13. Antibiotics for acute pyelonephritis in children.

    Strohmeier, Yvonne; Hodson, Elisabeth M; Willis, Narelle S; Webster, Angela C; Craig, Jonathan C

    2014-07-28

    Urinary tract infection (UTI) is one of the most common bacterial infections in infants. The most severe form of UTI is acute pyelonephritis, which results in significant acute morbidity and may cause permanent kidney damage. There remains uncertainty regarding the optimum antibiotic regimen, route of administration and duration of treatment. This is an update of a review that was first published in 2003 and updated in 2005 and 2007. To evaluate the benefits and harms of antibiotics used to treat children with acute pyelonephritis. The aspects of therapy considered were 1) different antibiotics, 2) different dosing regimens of the same antibiotic, 3) different duration of treatment, and 4) different routes of administration. We searched the Cochrane Renal Group's Specialised Register, CENTRAL, MEDLINE, EMBASE, reference lists of articles and conference proceedings without language restriction to 10 April 2014. Randomised and quasi-randomised controlled trials comparing different antibiotic agents, routes, frequencies or durations of therapy in children aged 0 to 18 years with proven UTI and acute pyelonephritis were selected. Four authors independently assessed study quality and extracted data. Statistical analyses were performed using the random-effects model and the results expressed as risk ratio (RR) for dichotomous outcomes or mean difference (MD) for continuous data with 95% confidence intervals (CI). This updated review included 27 studies (4452 children). This update included evidence from three new studies, and following re-evaluation, a previously excluded study was included because it now met our inclusion criteria.Risk of bias was assessed as low for sequence generation (12 studies), allocation concealment (six studies), blinding of outcome assessors (17 studies), incomplete outcome reporting (19 studies) and selective outcome reporting (13 studies). No study was blinded for participants or investigators. The 27 included studies evaluated 12 different

  14. Utilizing a Modified Care Coordination Measurement Tool to Capture Value for a Pediatric Outpatient Parenteral and Prolonged Oral Antibiotic Therapy Program.

    Vaz, Louise E; Farnstrom, Cindi L; Felder, Kimberly K; Guzman-Cottrill, Judith; Rosenberg, Hannah; Antonelli, Richard C

    2017-04-17

    Outpatient parenteral or prolonged oral antibiotic therapy (OPAT) programs reduce inpatient healthcare costs by shifting care to outpatient settings. Care coordination (CC) is a necessary component to successfully transition patients. Our objective was to assess outcomes of provider time spent on nonreimbursable CC activities in a pediatric OPAT program. We used a qualitative feasibility pilot design and modified the Care Coordination Measurement Tool. We captured nonreimbursable CC activity and associated outcome(s) among pediatric patients enrolled in OPAT from March 1 to April 30, 2015 (44 work days) at Doernbecher Children's Hospital. We generated summary statistics for this institutional review board-waived QI project. There were 154 nonreimbursable CC encounters conducted by 2 infectious diseases (ID) providers for 29 patients, ages 17 months-15 years, with complex infections. Total estimated time spent on CC was 54 hours, equivalent to at least 6 workdays. Five patients with complex social issues used 37% of total CC time. Of 129 phone events, 38% involved direct contact with families, pharmacies (13%), primary care providers (13%), and home health nursing (11%). Care coordination prevented 10 emergency room (ER) visits and 2 readmissions. Care coordination led to 16 additional, not previously scheduled subspecialist and 13 primary care visits. The OPAT providers billed for 32 clinic visits during the study period. Nonreimbursable CC work by OPAT providers prevented readmissions and ER visits and helped facilitate appropriate healthcare use. The value of pediatric OPAT involvement in patient care would have been underestimated based on reimbursable ID consultations and clinic visits alone. © The Author 2017. Published by Oxford University Press on behalf of The Journal of the Pediatric Infectious Diseases Society. All rights reserved. For permissions, please e-mail: journals.permissions@oup.com.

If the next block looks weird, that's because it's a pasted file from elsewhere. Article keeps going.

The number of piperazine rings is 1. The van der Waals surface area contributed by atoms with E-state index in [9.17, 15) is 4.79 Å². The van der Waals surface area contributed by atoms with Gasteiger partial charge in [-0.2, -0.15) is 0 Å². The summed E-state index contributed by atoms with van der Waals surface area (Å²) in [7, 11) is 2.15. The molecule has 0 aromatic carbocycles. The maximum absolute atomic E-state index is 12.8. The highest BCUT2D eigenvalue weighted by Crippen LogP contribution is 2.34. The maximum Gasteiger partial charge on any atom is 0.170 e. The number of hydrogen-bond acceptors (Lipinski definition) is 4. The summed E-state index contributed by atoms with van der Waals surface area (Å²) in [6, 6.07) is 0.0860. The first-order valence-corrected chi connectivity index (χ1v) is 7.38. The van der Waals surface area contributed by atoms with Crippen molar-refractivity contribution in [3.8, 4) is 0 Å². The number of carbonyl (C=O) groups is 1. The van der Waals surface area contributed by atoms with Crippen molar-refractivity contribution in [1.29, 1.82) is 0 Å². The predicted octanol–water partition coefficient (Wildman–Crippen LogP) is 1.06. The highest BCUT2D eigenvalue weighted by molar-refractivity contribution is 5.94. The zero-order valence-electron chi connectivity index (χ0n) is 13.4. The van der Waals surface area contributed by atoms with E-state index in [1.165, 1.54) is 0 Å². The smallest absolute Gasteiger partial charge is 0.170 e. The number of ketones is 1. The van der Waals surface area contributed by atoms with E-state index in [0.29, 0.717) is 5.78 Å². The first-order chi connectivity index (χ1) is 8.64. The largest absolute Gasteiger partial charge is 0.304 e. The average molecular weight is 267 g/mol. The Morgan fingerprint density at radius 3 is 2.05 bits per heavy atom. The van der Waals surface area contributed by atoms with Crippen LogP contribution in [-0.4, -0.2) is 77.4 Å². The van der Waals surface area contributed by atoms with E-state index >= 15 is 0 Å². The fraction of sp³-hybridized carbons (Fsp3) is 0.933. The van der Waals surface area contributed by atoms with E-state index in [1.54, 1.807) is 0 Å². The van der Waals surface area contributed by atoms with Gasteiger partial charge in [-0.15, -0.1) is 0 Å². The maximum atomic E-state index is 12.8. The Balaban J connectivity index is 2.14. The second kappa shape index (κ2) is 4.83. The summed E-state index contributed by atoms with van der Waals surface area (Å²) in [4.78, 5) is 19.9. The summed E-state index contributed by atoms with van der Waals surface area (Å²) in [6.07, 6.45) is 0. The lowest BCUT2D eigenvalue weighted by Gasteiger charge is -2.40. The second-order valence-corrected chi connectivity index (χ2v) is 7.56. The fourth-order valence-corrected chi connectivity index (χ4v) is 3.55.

15. Do preoperative antibiotics prevent dental implant complications?

    Balevi, Ben

    2008-01-01

    The Cochrane Oral Health Group's Trials Registry, the Cochrane Central Register of Controlled Trials, Medline and Embase were consulted to find relevant work. Searches were made by hand of numerous journals pertinent to oral implantology. There were no language restrictions. Randomised controlled clinical trials (RCT) with a followup of at least 3 months were chosen. Outcome measures were prosthesis failures, implant failures, postoperative infections and adverse events (gastrointestinal, hypersensitivity, etc.). Two reviewers independently assessed the quality and extracted relevant data from included studies. The estimated effect of the intervention was expressed as a risk ratio together with its 95% confidence interval (CI). Numbers-needed-to-treat (NNT) were calculated from numbers of patients affected by implant failures. Meta-analysis was done only if there were studies with similar comparisons that reported the same outcome measure. Significance of any discrepancies between studies was assessed by means of the Cochran's test for heterogeneity and the I2 statistic. Only two RCT met the inclusion criteria. Meta-analysis of these two trials showed a statistically significantly higher number of patients experiencing implant failures in the group not receiving antibiotics (relative risk, 0.22; 95% CI, 0.06-0.86). The NNT to prevent one patient having an implant failure is 25 (95%CI, 13-100), based on a patient implant failure rate of 6% in people not receiving antibiotics. The following outcomes were not statistically significantly linked with implant failure: prosthesis failure, postoperative infection and adverse events (eg, gastrointestinal effects, hypersensitivity). There is some evidence suggesting that 2 g of amoxicillin given orally 1 h preoperatively significantly reduces failures of dental implants placed in ordinary conditions. It remains unclear whether postoperative antibiotics are beneficial, and which is the most effective antibiotic. One dose of